The Sunseeker 95 Yacht proves that the superyacht moniker has more to do with quality than boat length.
The term mini superyacht, for so long just a vague oxymoron to be dusted off and applied to any vessel that defied more rigorous categorization, seems to have acquired real meaning in recent years. Mini superyachts are a thing. They’re always less than 100 feet long, they generally feature a main-deck master stateroom and raised pilothouse layout, and they usually aspire to standards of quality and interior volume that simply cannot be achieved by mere motoryachts.
Sunseeker’s latest launch is a fine example of how that’s all done. With one eye, as always, on innovations from its principal Italian rivals, the British shipyard has built a yacht to take on two notable raised-pilothouse models that have made waves at recent boat shows. “We’re aiming for the Ferretti 960 and the Azimut 95—mainly the 95,” confirms Sunseeker cofounder John Braithwaite.
Based on the same hull design and propulsion package as the company’s highly regarded 28 Metre model, the new Sunseeker 95 Yacht is nevertheless a substantially different boat. “We always try to get two boats out of a platform—it was always the plan to develop the 95 from the 28,” says Braithwaite. “The main requirement is to ensure that there is a difference between them, and from other models in our range—you don’t want to be stealing market share from yourself.”
It’s these crucial differences, and one in particular, that underscore the 95’s qualifications as a mini superyacht: Everything stems from the raised wheelhouse. While this does add to the height and bulk of the yacht’s external profile, the advantages that it creates inside are immeasurable, with a main deck that carries right through from the transom to a spectacular owner’s suite. There’s a spacious central dining area with an optional balcony alongside, and a superyacht-style enclosed galley over to port. From its lofty vantage point, meanwhile, the wheelhouse offers an air of calm and secluded professionalism.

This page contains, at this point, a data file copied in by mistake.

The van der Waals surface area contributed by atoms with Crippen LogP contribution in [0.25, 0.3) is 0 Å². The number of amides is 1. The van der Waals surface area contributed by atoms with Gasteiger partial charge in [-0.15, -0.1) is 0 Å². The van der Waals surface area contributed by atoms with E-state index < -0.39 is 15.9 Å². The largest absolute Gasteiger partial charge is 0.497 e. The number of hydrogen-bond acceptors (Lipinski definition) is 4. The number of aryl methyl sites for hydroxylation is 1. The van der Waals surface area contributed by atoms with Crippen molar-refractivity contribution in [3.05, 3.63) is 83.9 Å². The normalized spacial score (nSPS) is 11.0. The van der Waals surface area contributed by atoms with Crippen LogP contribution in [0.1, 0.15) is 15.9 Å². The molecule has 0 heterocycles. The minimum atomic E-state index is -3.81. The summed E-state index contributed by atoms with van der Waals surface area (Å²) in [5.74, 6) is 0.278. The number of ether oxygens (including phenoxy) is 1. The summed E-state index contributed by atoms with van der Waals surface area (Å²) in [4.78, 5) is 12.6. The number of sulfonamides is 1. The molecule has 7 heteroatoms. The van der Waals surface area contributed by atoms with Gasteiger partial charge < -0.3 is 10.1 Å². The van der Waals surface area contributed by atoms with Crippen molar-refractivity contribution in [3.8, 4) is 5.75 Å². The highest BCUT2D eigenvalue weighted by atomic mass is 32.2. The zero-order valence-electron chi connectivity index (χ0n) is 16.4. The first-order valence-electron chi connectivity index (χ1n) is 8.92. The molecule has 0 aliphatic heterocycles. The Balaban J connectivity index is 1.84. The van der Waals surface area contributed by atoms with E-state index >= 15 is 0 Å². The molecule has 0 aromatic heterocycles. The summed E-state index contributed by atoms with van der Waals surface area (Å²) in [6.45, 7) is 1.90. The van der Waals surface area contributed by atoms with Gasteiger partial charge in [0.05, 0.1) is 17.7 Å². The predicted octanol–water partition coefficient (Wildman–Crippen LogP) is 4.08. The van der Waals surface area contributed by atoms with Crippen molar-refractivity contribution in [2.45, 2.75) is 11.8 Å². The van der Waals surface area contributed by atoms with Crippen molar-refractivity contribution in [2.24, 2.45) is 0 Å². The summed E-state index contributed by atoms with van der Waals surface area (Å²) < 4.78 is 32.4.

Such is the effect of this long sweep of deck, augmented by the size of the windows and sliding glass balcony doors, such that even if you hopped aboard a 95 Yacht straight off a 28 Metre, you might struggle to convince yourself that they were the same size. Walk forward, past the dining table, however, and along the corridor to the master, and you’re no longer in the realm of illusion: The 95 really does belong in a different league.
Like a split-level loft apartment in an expensive part of town, the owner’s suite is set on three levels, with a bedroom on the main deck, a full-beam, marble-clad bathroom below, and a dressing area on the landing. All are linked by two flights of stairs. The arrangement is both spacious and spectacular, and the glass balustrade, curving stainless steel handrails, and mirrored wardrobes bordering the landing lend the scene a delicious air of glamour.
This kind of design flair—creating something entirely unexpected out of an apparently familiar space—is what it takes to make a mini superyacht. Another trick learned from the Italians: Sunseeker’s 95 Yacht is nowhere near as big as its impressive interior would lead you to believe. The guest accommodations, accessed via the midships companionway to starboard, are arranged on a spacious layout of just three suites, with the full-beam VIP forward and a pair of guest cabins amidships, both with sliding twin berths convertible to doubles. Headroom here is a generous 6 feet, 10 inches, and large hull windows give everyone a panoramic view.